discussion. As you will see in the rough outline on the next page, there is no information about the ratification
process addressed in Essay 1. That’s because that information is now outside the scope of this refine
discussion.
Since the assignment calls for 3-4 criteria to evaluate the picture and how it epitomizes my arguments from
Essay 1, I need to review what I have written and how this picture relates.
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Below are three criteria I use, evidence from the picture to see how the picture measures up to the criteria, and
analogous evidence from Essay 1 to show the link between that writing and how the picture epitomizes my
definition of women’s rights as outlined in the Equal Rights Amendment (ERA).
Criterion 1: Attractiveness (i.e., pleasing, familiar images)
Evidence: Smile
Evidence: traditional clothing, nothing provocative
Analogous evidence from Essay 1 + new research: Schlafly presents her stance as pro-tradition and
pro-women, so a supporter for this demographic, not against women’s rights but a promoter of women’s
rights and the “traditional” family. Data demonstrates her repeated portrayals of “traditional” women’s
roles as ideal
Criterion 2: Symbolism (i.e., cultural references with positive connotations)
Evidence: Schlafly cradling bread and pot, symbols of home with connotations of warmth and nurturing
Analogous evidence from Essay 1 + new research: Schlafly argues that women have important
traditional roles in the home, that women’s privileges in the home would be compromised by the ERA.
Include data referenced by Schlafly about the impacts of divorce on children and her assertions that the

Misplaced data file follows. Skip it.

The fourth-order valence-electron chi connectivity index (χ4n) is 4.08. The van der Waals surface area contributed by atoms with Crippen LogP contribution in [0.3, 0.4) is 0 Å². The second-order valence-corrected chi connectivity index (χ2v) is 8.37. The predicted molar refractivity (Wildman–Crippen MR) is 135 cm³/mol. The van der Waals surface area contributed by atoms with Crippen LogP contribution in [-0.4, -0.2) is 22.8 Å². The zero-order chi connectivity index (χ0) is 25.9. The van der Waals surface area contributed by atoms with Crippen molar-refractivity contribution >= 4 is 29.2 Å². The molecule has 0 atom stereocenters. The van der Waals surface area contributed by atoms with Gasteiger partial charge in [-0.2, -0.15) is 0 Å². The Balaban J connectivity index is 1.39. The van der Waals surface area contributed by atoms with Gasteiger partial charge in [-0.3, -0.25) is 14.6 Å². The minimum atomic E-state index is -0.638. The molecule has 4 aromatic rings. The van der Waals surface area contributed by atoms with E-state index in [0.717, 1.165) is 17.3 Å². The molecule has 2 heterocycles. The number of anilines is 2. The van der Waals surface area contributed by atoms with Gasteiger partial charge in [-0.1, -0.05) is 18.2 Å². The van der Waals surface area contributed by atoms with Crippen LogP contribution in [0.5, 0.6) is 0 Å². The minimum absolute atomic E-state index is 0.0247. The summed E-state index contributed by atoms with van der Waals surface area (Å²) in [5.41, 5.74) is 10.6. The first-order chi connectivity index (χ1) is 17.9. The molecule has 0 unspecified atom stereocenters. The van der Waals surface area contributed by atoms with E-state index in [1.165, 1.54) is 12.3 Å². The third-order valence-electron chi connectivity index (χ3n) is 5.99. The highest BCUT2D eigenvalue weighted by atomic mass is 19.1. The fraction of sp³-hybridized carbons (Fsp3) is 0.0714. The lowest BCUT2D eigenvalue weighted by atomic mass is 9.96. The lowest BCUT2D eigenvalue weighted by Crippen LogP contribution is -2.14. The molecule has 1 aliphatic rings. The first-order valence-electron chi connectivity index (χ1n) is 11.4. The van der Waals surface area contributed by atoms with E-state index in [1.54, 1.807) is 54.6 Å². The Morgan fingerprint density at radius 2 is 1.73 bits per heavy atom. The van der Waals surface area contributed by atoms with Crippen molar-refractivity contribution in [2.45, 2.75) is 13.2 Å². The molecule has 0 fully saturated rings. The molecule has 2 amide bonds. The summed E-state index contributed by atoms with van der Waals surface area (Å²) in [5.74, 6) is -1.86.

ERA would lead to a spike in divorce rates.
Criterion 3: Appeal to Fear (i.e., instill concerns or worries about change)
Evidence: the “Stop ERA” sign behind Schlafly suggesting something that must be restrained; though
the picture is black and white, we can guess the sign is red since it’s in the shape of a stop sign; red is a
color of warning
Analogous evidence from Essay 1 + new research: Include Schlafly’s assertions that passage of the
ERA would mean women would be drafted into the military, a genuine fear in 1972 when the ERA was
sent to the states for ratification since the Vietnam War was still ongoing and the military draft still
existed (would not end until 1973). Include her claim that the ERA would result in same-sex marriages,
gender-neutral restrooms, and a “genderless” American society. Include information about how
conservative women under the lead of Schlafly lobbied state lawmakers to reject the ERA, effectively
getting five states to rescind their ratifications of the amendment.
Overall evaluation: this would be your weighing together how the image compares/contrasts to my standards
(criteria) of whether the picture epitomizes my definition of women’s rights as indicated in Essay 1 (or, if I’ve
changed my definition, what my Essay 2 definition is). This overall evaluation would likely be my thesis. For
Essay 2, since I am evaluating the image but also evaluating my subtopic, I need to figure out a way to weave
those evaluations.
Sample Draft Thesis: Using the lure of stable, “traditional” home life and the repellent of social upheaval,
Phyllis Schlafly led reversal of sufficient public opinion to block passage of the Equal Rights Amendment.